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The world’s largest bee is back from the dead after nearly four decades

Published Feb 21st, 2019 10:05PM EST
worlds largest bee
Image: Moritz Wolf/imageBROKER/Shutterstock

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Finding an endangered or otherwise rare species in the wild can be very challenging for scientists, but hunting down something as small as a bee after nearly three decades of presumed extinction? Well that’s another kind of challenge entirely.

A colossal bee called Megachile pluto, and also known by the name Wallace’s giant bee, has been missing for quite some time. Or, at least it was missing, but that was before a team of researchers embarked on an expedition to determine if the species even still existed in its home of Indonesia. Now, for the first time in nearly four decades, we know that it is still around.

Wallace’s giant bee is the largest bee on Earth, but its size doesn’t mean it was easy to keep track of. Originally discovered in the mid 1800s by naturalist Alfred Russel Wallace, the bee was thought to be extinct until it was found again in 1981. Still, nobody had seen it since that rediscovery, and it was once again considered to be a “lost” species that might not even be around anymore.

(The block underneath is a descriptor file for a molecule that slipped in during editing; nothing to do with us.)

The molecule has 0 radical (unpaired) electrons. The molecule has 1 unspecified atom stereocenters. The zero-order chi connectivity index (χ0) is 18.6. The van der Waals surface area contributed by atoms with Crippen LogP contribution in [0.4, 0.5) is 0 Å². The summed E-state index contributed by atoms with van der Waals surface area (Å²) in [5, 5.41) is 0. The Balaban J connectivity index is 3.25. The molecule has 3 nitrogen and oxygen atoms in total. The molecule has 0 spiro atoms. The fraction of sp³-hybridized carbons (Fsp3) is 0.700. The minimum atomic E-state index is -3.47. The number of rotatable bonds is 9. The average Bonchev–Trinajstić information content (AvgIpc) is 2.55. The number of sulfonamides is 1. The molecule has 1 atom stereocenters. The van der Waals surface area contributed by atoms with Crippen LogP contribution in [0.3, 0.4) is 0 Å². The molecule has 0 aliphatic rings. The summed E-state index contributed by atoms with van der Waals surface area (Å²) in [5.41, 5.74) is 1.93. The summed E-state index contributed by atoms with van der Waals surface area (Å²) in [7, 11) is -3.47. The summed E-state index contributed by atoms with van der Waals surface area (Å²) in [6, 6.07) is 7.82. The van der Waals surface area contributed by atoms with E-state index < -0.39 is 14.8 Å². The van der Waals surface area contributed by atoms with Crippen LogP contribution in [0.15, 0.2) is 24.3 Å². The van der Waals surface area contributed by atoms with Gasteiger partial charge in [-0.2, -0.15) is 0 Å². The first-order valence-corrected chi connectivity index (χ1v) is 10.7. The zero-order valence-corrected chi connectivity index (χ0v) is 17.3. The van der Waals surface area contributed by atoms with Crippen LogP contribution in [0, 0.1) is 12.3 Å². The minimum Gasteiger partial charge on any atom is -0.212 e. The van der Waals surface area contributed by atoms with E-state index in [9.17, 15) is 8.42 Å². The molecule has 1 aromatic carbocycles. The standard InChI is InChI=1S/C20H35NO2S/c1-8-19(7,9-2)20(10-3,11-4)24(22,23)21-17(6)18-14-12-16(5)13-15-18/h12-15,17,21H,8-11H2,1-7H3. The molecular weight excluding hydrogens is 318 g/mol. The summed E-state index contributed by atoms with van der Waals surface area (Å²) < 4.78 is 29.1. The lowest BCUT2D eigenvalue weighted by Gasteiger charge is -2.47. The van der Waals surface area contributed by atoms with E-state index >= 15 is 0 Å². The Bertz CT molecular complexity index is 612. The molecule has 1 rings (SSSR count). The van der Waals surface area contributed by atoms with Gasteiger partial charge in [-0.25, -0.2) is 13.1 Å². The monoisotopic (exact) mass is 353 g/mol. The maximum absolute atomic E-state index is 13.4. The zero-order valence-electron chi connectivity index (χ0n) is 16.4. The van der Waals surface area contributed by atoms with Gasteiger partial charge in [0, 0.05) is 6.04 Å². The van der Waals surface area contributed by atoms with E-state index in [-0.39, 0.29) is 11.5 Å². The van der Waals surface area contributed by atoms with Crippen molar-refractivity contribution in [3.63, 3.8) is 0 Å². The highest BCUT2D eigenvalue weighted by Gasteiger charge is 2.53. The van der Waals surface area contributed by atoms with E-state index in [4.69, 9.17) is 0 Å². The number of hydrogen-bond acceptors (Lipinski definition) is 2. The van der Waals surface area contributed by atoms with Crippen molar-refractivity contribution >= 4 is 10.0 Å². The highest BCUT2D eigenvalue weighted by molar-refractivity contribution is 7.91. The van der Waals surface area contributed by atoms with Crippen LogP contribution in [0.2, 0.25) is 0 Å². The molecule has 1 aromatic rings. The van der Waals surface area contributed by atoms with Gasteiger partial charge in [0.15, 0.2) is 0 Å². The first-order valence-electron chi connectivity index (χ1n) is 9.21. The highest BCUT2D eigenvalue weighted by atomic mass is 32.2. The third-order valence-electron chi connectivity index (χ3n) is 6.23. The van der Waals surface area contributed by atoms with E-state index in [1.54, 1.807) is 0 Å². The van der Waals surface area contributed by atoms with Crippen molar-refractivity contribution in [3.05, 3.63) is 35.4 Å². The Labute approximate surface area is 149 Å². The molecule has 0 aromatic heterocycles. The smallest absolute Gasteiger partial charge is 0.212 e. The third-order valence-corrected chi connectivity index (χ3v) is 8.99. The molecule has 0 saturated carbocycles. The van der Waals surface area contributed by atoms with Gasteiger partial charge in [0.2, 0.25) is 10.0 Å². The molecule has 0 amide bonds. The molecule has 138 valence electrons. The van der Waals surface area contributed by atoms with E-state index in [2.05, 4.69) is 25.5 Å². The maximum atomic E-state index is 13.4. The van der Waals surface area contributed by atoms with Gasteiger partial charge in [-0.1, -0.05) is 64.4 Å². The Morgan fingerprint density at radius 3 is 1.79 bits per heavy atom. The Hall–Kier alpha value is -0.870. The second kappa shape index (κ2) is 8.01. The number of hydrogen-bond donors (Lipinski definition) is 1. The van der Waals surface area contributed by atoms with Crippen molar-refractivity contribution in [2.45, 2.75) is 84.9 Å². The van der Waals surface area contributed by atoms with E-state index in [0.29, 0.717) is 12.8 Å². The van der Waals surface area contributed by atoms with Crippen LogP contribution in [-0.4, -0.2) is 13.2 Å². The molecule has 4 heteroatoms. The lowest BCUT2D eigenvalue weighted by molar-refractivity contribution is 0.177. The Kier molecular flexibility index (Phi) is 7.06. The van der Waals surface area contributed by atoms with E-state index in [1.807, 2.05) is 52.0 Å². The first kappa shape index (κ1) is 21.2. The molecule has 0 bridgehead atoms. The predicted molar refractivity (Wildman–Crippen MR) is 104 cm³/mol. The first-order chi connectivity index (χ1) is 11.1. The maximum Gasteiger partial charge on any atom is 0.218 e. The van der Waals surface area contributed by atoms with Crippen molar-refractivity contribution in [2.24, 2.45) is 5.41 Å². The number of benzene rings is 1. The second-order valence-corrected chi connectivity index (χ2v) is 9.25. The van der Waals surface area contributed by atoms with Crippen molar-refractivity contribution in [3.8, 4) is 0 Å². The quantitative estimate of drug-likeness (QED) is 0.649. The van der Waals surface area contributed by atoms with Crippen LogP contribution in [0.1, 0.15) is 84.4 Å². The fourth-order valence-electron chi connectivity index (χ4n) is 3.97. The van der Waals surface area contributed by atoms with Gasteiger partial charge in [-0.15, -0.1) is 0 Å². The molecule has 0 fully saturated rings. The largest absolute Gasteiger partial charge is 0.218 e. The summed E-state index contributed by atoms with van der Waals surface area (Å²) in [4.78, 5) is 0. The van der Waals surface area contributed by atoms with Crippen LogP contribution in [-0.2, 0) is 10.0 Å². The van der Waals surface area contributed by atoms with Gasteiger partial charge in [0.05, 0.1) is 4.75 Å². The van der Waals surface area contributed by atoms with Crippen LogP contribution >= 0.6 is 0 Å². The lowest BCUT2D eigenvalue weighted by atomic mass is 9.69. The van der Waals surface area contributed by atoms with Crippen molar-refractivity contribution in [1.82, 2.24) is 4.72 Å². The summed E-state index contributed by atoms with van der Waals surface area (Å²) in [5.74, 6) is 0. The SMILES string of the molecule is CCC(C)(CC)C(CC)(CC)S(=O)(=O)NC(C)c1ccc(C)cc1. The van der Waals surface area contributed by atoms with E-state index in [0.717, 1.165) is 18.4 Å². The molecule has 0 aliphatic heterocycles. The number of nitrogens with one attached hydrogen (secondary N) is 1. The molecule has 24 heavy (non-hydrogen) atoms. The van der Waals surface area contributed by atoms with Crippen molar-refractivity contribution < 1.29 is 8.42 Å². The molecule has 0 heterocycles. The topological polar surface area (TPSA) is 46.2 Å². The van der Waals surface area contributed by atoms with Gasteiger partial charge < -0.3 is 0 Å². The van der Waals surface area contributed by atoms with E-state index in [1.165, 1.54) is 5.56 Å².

As Earther reports, the search for the bee began to heat back up early last year when a preserved specimen fetched nearly five figures in an online auction. A team of researchers assembled to launch a proper search for the bee in Indonesia, but the bee continued to elude discovery, at least for a time.

After coming up empty handed for days, the team finally located a single female Megachile pluto hiding out in a termite nest. The scientists documented the creature, but there are still many questions left to be answered.

Nobody really knows the population of the bees. Are they thriving in remote areas or incredibly endangered? And if it needs help, how can we best preserve what remains of the world’s largest bee species? Going forward, the researchers hope to form a plan and work with the local government to devise a strategy aimed at preserving the species so we don’t go another 38 years without seeing one.